VANCOUVER -- With the massive influx of Pfizer-BioNTech vaccine scheduled to start arriving in B.C. next week, health officials are now expecting to offer a shot to every adult in the province by mid-June.

B.C. is scheduled to receive 274,950 doses of Pfizer vaccine per week throughout the month of May, almost doubling the weekly deliveries of 138,060 doses received in April.

That will amount to more than a million shots of Pfizer alone next month, and shipments are expected to increase once again in June to more than 337,000 per week.

"That means that our age-based program will be accelerated and everybody will get their turn," provincial health officer Dr. Bonnie Henry said Thursday. "This is what we have to look forward to in the coming weeks."

With the size of vaccine deliveries B.C. is anticipating, Henry said "every adult in British Columbia will have access to vaccines by the middle of June."

That's despite Moderna being forced to dial back deliveries of its vaccine. B.C.'s only forecasted allocation of Moderna currently listed on the federal government's procurement website is for 135,600 doses in the week beginning on May 10. There are no forecasted deliveries of AstraZeneca.

Henry did note that British Columbia is expecting to receive its first shipment of Johnson & Johnson vaccine next week as well.

In the meantime, health officials are assessing the successes and failures of the pop-up vaccination clinics that were opened in the Lower Mainland this week in an attempt to offer protection to people living in COVID-19 hotspots.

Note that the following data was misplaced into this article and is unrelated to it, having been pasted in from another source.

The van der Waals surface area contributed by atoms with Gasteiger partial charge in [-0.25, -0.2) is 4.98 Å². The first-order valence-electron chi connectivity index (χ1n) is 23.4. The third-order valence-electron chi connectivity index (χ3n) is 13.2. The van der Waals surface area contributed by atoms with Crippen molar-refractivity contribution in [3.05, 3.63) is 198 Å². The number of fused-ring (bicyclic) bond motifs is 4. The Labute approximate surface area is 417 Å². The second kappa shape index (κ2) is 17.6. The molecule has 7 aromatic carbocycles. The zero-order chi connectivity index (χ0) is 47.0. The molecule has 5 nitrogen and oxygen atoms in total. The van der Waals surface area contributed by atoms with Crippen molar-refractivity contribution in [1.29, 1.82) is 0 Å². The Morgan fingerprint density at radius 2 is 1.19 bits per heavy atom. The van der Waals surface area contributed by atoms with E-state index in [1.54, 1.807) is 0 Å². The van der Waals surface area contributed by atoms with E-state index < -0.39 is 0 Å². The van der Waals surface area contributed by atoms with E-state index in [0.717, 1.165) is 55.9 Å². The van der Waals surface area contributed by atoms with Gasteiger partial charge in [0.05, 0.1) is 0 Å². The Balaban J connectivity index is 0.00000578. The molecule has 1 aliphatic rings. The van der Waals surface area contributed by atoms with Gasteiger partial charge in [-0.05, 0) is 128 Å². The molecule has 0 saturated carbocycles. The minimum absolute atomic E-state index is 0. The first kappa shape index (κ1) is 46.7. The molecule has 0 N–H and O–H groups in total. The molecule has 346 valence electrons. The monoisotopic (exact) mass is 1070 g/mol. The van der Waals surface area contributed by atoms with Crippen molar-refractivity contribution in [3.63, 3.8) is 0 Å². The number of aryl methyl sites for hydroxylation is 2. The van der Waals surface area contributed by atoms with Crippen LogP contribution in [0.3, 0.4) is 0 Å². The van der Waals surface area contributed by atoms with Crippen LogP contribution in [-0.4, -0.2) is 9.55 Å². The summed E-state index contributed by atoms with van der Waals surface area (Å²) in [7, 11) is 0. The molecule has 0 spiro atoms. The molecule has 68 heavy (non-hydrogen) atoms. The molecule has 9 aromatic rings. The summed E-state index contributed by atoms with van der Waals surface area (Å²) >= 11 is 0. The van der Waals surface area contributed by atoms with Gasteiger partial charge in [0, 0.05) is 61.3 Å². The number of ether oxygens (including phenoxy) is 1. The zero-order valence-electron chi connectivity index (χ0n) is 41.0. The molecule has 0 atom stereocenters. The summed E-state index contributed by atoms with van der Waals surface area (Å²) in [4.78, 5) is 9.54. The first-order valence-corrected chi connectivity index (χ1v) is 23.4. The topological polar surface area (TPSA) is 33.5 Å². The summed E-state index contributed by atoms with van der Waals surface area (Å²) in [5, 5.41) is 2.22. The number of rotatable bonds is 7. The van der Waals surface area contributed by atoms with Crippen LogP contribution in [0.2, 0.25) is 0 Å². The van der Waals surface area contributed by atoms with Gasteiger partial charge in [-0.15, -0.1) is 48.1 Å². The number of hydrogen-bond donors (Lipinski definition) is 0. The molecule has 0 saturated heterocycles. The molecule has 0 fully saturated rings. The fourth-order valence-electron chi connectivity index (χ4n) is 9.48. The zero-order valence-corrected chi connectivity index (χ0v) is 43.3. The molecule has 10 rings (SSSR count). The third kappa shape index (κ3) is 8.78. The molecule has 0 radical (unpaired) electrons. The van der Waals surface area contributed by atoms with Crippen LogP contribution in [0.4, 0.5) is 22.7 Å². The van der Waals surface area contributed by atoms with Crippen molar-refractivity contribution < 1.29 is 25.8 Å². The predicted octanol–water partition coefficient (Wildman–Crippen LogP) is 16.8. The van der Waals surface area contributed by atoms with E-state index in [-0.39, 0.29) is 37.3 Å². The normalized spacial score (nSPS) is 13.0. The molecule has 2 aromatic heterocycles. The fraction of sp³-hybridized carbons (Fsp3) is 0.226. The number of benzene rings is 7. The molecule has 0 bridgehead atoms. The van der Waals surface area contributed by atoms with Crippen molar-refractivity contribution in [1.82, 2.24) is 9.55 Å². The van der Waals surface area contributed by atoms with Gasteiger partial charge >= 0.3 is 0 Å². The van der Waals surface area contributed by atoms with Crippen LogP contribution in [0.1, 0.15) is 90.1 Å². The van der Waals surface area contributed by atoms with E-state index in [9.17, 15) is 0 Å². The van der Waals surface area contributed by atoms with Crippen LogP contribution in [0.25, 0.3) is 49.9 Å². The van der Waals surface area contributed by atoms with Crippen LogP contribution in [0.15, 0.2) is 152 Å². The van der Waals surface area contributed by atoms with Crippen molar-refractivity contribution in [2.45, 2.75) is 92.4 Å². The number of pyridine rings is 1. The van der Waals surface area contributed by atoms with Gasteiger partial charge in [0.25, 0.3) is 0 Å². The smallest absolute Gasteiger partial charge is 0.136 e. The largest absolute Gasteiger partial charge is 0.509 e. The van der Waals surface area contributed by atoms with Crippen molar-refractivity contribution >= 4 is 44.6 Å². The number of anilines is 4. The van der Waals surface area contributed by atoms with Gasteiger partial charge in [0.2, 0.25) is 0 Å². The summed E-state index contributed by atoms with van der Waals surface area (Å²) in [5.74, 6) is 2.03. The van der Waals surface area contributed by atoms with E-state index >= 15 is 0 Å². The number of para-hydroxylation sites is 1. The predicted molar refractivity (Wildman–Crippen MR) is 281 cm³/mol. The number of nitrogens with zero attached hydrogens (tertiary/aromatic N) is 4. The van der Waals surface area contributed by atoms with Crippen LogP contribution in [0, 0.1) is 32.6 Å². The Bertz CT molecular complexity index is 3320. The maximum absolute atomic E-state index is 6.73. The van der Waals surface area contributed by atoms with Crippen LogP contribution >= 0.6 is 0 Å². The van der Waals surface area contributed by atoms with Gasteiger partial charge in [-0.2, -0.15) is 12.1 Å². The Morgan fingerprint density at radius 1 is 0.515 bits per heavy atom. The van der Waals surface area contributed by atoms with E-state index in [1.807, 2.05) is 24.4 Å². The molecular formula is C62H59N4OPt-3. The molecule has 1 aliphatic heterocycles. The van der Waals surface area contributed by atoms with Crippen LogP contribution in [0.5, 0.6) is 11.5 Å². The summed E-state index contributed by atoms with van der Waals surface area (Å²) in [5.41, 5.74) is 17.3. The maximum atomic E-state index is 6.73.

Fraser Health's drop-in vaccine program saw people stuck waiting outside a handful of clinics for hours in the hopes of receiving a dose, sometimes unsuccessfully.

On the first day, some vaccine-hunters who weren't eligible for a shot were still able to obtain one. On the second, people lined up for hours at clinics that never opened.

On Thursday, Henry called the program a "new and innovative" approach to delivering vaccine, but acknowledged it had a rocky start.

"We admit there have been challenges with those clinics and those have been concerning," she said. "The good news is that thousands of people got doses of vaccine. But right now we need to regroup and determine how to best and most efficiently provide that vaccine to people in every community, but particularly in the communities where we know transmission rates are very high."

Henry said part of the purpose of the clinics was to get vaccine to people who haven't yet registered with the government for their turn. The province has been asking all B.C. adults to register on the Get Vaccinated website or by calling 1-833-838-2323.

Registering will mean people "will be able to receive the first available appointment," health officials said in a statement.

As of Thursday, B.C. has administered 1,749,375 doses of the Pfizer-BioNTech, Moderna and AstraZeneca vaccines. That includes 1,659,079 first doses – enough to protect about 32 per cent of the provincial population – and 90,296 second doses.